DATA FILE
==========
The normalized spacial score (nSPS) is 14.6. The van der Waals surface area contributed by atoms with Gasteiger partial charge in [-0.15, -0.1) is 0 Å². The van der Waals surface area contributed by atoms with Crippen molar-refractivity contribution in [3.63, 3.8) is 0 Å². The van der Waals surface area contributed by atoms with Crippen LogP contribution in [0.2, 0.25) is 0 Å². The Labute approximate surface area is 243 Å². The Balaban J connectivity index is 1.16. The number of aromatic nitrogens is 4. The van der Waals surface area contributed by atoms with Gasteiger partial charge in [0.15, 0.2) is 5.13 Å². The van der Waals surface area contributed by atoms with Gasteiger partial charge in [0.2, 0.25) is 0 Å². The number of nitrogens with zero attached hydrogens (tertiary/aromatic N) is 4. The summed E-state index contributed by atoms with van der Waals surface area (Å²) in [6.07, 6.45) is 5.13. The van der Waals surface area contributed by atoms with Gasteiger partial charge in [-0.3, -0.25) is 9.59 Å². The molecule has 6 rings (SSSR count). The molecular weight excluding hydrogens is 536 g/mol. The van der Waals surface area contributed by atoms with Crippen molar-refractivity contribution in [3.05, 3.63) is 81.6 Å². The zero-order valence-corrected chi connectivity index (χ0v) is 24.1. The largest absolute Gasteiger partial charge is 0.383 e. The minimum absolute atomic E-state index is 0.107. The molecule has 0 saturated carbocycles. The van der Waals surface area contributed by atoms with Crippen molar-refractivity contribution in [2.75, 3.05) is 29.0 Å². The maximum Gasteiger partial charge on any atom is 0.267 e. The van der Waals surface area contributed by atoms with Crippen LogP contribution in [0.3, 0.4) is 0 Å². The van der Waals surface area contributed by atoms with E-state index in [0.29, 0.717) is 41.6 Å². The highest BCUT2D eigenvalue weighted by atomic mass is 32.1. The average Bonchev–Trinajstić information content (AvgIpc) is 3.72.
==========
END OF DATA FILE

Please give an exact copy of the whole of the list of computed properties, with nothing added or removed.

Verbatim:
The normalized spacial score (nSPS) is 14.6. The van der Waals surface area contributed by atoms with Gasteiger partial charge in [-0.15, -0.1) is 0 Å². The van der Waals surface area contributed by atoms with Crippen molar-refractivity contribution in [3.63, 3.8) is 0 Å². The van der Waals surface area contributed by atoms with Crippen LogP contribution in [0.2, 0.25) is 0 Å². The Labute approximate surface area is 243 Å². The Balaban J connectivity index is 1.16. The number of aromatic nitrogens is 4. The van der Waals surface area contributed by atoms with Gasteiger partial charge in [0.15, 0.2) is 5.13 Å². The van der Waals surface area contributed by atoms with Gasteiger partial charge in [0.2, 0.25) is 0 Å². The number of nitrogens with zero attached hydrogens (tertiary/aromatic N) is 4. The summed E-state index contributed by atoms with van der Waals surface area (Å²) in [6.07, 6.45) is 5.13. The van der Waals surface area contributed by atoms with Gasteiger partial charge in [-0.3, -0.25) is 9.59 Å². The molecule has 6 rings (SSSR count). The molecular weight excluding hydrogens is 536 g/mol. The van der Waals surface area contributed by atoms with Crippen molar-refractivity contribution in [3.05, 3.63) is 81.6 Å². The zero-order valence-corrected chi connectivity index (χ0v) is 24.1. The largest absolute Gasteiger partial charge is 0.383 e. The minimum absolute atomic E-state index is 0.107. The molecule has 0 saturated carbocycles. The van der Waals surface area contributed by atoms with Crippen molar-refractivity contribution in [2.75, 3.05) is 29.0 Å². The maximum Gasteiger partial charge on any atom is 0.267 e. The van der Waals surface area contributed by atoms with Crippen LogP contribution in [0.3, 0.4) is 0 Å². The van der Waals surface area contributed by atoms with E-state index in [0.29, 0.717) is 41.6 Å². The highest BCUT2D eigenvalue weighted by atomic mass is 32.1. The average Bonchev–Trinajstić information content (AvgIpc) is 3.72.